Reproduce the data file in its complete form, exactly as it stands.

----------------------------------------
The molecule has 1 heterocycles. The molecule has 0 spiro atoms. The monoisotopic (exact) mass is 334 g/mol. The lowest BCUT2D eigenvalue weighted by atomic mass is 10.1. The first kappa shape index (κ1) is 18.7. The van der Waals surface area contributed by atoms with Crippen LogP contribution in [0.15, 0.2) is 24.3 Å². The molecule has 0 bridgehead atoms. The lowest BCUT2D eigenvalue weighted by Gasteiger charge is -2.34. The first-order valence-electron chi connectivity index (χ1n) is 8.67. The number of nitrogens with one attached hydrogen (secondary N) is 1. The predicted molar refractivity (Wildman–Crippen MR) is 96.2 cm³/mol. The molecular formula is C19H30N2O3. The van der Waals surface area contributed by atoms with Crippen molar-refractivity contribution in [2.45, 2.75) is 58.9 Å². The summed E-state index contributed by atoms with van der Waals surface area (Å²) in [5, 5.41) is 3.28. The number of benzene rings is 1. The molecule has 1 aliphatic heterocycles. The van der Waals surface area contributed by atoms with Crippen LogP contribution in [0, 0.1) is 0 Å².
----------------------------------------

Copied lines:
The molecule has 1 heterocycles. The molecule has 0 spiro atoms. The monoisotopic (exact) mass is 334 g/mol. The lowest BCUT2D eigenvalue weighted by atomic mass is 10.1. The first kappa shape index (κ1) is 18.7. The van der Waals surface area contributed by atoms with Crippen LogP contribution in [0.15, 0.2) is 24.3 Å². The molecule has 0 bridgehead atoms. The lowest BCUT2D eigenvalue weighted by Gasteiger charge is -2.34. The first-order valence-electron chi connectivity index (χ1n) is 8.67. The number of nitrogens with one attached hydrogen (secondary N) is 1. The predicted molar refractivity (Wildman–Crippen MR) is 96.2 cm³/mol. The molecular formula is C19H30N2O3. The van der Waals surface area contributed by atoms with Crippen molar-refractivity contribution in [2.45, 2.75) is 58.9 Å². The summed E-state index contributed by atoms with van der Waals surface area (Å²) in [5, 5.41) is 3.28. The number of benzene rings is 1. The molecule has 1 aliphatic heterocycles. The van der Waals surface area contributed by atoms with Crippen LogP contribution in [0, 0.1) is 0 Å².